Route rules for mobile billboards sought


Living in Las Vegas means accepting some things that other cities don't have.

Sidewalk racks with escort service ads, for example, or truck-mounted billboards with scantily clad women who "want to meet you."

But there are limits.

Dean Dupalo reached his threshold when he saw one of the adult services billboard trucks cruising his east Las Vegas neighborhood.

"I thought, 'This is totally unacceptable,' " he said. "The neighborhood represents something far different than a commercial area. It is off-limits to be able to conduct that sort of business."

Maybe it should be, but legally, apparently it's not -- at least not yet.

Dupalo got in touch with Las Vegas officials, and the city introduced an ordinance this week that would ban parking or storing a mobile billboard within 500 feet of a single-family home. There would be exceptions for buses and taxicabs, and for vehicles carrying signs for the vehicle owner's business.

As written, however, the ordinance might be so legally clumsy that it'll fall flat, one expert said.

Other local governments in Southern Nevada, meanwhile, have been able to handle the issue without having to pass new regulations.

Mayor Pro Tem Gary Reese said the problem he sees is mobile billboards parked in parking lots "for hours on end." He said he's noticed billboards parked in his ward on Charleston, Nellis Boulevard, Washington and Lamb Boulevard.

"You need to have a centralized location in an industrial zone where they're parked overnight or when they're not in use," Reese said.

"If it's going to be mobile, then it's going to be mobile. If it's going to be stationary, then it has to abide by all the regulations that the billboard industry has to abide by."

The ordinance Reese is sponsoring doesn't seem to be aimed at that end, said Allen Lichtenstein of the American Civil Liberties Union of Nevada. The 500-foot requirement could make it difficult to put the trucks anywhere, since commercial areas are often close to residential neighborhoods.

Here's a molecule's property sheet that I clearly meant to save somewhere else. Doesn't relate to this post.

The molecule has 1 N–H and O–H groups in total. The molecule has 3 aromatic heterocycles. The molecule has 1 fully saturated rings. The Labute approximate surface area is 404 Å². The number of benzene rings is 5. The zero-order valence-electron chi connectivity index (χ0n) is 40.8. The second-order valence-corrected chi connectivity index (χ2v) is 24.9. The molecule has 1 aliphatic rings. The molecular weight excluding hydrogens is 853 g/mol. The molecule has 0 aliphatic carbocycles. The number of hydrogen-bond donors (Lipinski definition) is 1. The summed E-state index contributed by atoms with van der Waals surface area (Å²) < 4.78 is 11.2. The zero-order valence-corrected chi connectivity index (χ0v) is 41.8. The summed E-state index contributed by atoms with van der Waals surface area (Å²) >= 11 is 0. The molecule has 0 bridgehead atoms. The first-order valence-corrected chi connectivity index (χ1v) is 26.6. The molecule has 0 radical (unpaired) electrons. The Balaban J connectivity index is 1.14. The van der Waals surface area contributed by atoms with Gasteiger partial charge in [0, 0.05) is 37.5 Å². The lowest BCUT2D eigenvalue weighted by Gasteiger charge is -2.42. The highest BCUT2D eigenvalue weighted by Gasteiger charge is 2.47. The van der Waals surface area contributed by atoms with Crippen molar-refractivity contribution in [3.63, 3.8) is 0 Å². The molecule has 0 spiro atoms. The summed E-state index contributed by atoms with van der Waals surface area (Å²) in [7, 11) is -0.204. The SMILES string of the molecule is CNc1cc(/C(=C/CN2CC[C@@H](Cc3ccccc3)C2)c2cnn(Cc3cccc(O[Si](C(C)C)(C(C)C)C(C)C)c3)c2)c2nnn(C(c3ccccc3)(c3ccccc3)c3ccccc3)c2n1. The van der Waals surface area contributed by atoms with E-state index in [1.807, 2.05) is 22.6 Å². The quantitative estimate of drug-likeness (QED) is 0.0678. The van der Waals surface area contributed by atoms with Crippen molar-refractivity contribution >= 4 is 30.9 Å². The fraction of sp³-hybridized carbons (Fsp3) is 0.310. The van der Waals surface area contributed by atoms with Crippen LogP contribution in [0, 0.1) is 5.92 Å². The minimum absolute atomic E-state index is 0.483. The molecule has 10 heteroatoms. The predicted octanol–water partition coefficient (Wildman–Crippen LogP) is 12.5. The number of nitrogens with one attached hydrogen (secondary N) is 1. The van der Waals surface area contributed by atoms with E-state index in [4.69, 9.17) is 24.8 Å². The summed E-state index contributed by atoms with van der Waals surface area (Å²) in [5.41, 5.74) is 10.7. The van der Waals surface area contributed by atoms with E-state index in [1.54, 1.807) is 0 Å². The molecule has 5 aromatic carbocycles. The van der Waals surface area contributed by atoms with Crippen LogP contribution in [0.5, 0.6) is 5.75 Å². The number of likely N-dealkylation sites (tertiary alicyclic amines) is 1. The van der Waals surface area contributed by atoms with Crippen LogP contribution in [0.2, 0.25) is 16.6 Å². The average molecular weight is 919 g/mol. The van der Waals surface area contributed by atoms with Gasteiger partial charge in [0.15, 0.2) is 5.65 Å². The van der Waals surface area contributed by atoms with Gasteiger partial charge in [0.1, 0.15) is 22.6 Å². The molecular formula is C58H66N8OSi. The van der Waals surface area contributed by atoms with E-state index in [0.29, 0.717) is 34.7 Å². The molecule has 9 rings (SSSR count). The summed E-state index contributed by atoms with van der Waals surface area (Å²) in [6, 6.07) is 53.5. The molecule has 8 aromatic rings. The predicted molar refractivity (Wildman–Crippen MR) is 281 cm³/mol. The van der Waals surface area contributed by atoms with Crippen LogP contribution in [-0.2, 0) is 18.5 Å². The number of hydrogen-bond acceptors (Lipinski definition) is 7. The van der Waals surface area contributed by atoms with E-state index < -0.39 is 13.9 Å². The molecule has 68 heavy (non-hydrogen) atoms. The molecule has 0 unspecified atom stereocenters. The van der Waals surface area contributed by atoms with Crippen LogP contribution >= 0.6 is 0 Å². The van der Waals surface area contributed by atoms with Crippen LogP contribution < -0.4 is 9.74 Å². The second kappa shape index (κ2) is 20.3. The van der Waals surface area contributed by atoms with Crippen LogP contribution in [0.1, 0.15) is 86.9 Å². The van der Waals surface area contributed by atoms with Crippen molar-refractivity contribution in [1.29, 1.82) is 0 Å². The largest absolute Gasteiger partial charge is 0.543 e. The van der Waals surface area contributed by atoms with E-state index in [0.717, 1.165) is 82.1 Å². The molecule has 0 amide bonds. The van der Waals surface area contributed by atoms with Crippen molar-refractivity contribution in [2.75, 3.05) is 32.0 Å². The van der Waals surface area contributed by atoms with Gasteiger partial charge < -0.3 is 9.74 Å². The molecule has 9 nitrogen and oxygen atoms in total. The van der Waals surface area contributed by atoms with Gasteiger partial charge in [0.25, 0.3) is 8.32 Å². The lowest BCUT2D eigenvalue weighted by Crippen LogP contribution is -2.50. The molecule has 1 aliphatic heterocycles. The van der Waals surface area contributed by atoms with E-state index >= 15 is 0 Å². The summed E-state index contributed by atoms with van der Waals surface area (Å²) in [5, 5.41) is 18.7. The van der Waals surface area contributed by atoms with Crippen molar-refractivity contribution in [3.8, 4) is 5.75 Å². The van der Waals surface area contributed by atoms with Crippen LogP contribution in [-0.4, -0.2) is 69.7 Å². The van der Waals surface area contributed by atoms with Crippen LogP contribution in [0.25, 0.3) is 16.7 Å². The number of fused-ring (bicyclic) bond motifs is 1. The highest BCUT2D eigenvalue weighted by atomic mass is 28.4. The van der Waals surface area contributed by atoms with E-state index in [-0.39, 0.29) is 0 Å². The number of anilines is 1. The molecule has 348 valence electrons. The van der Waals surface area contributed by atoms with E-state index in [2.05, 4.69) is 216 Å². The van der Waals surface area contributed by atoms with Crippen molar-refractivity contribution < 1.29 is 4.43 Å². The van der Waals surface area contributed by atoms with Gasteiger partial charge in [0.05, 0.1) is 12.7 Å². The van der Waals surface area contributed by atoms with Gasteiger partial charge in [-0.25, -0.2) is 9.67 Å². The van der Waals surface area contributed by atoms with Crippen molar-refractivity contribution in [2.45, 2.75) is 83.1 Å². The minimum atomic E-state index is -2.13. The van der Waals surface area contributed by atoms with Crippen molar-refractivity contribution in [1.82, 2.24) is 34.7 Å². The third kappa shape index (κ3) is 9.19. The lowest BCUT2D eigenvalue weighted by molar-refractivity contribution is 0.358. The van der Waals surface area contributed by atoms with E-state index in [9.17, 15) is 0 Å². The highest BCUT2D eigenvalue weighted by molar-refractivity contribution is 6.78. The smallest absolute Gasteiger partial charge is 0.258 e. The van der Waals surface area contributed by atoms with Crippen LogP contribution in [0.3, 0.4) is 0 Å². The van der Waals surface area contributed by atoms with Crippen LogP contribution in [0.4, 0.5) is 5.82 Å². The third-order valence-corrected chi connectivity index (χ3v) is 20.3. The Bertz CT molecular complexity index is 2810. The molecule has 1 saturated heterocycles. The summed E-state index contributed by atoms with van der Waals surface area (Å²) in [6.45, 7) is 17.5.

"It looks more like an attempt to get rid of mobile billboards without saying they're getting rid of mobile billboards," Lichtenstein said. "In that sense, it's the latest in a long line of City Council ordinances that are destined to be struck down."

City Attorney Brad Jerbic said he didn't hear any complaints from billboard companies when the city solicited input on the bill.

"If it was a problem for them, they certainly didn't raise it," Jerbic said.

Only one business owner responded to the request for comment -- Marla Letizia, co-owner of Big Traffic Mobile Billboards. She said she's "thrilled" that the council is trying to address the issue. Her company's trucks do not carry the escort service ads. Her client list includes Subway, McDonald's, MGM-Mirage and Harrah's. The trucks are stored in a yard in an industrial area, which is an added cost that some of her competitors don't share, since those truck drivers take their vehicles home.

"Finally, the City Council has the guts to do something to really regulate the industry," she said. "It forces everybody to have to compete on the same level."

In North Las Vegas and Clark County, officials take a different approach. Instead of making it a parking issue, they treat the signs -- if they're sitting somewhere in a commercial or residential area -- as "off-premesis signs," which is a fancy way of saying "illegal billboards" that have to be removed.

Billboards require special permits from the local governing body, and the locations of the signs are highly regulated.

"If it's parked elsewhere than the business, it's advertising," said North Las Vegas spokeswoman Brenda Fischer. "It would be classified as an off-premesis sign, which is a code violation."

Clark County takes a similar approach, said Joe Boteilho, code enforcement manager.

"Once they become static, it becomes something that we address," he said, adding that there have not been complaints in the county of the trucks cruising residential neighborhoods.

The trucks carrying billboards like the ones often seen on the Strip are "very rare" offenders, Boteilho said. More common are 18-wheelers with a sign draped over the side, or "A-frame" signs -- favorites of political candidates -- erected at intersections.

Las Vegas considered that approach, Jerbic said, but it raised thorny issue.

"I agree that it's an off-premesis sign," he said. "But if it's illegal when it's parked, isn't it illegal when they're moving, too?"

Of course, this ordinance doesn't address Dupalo's original concern -- an adult services billboard traveling through a residential area. He and Jerbic said a separate ordinance may be introduced to address that concern.

The proposed ordinance next heads to the Recommending Committee, a subcommittee of the City Council that will hash out the ordinance's details and forward it to the full council.

Contact reporter Alan Choate at achoate@reviewjournal.com or 702-229-6435.

 

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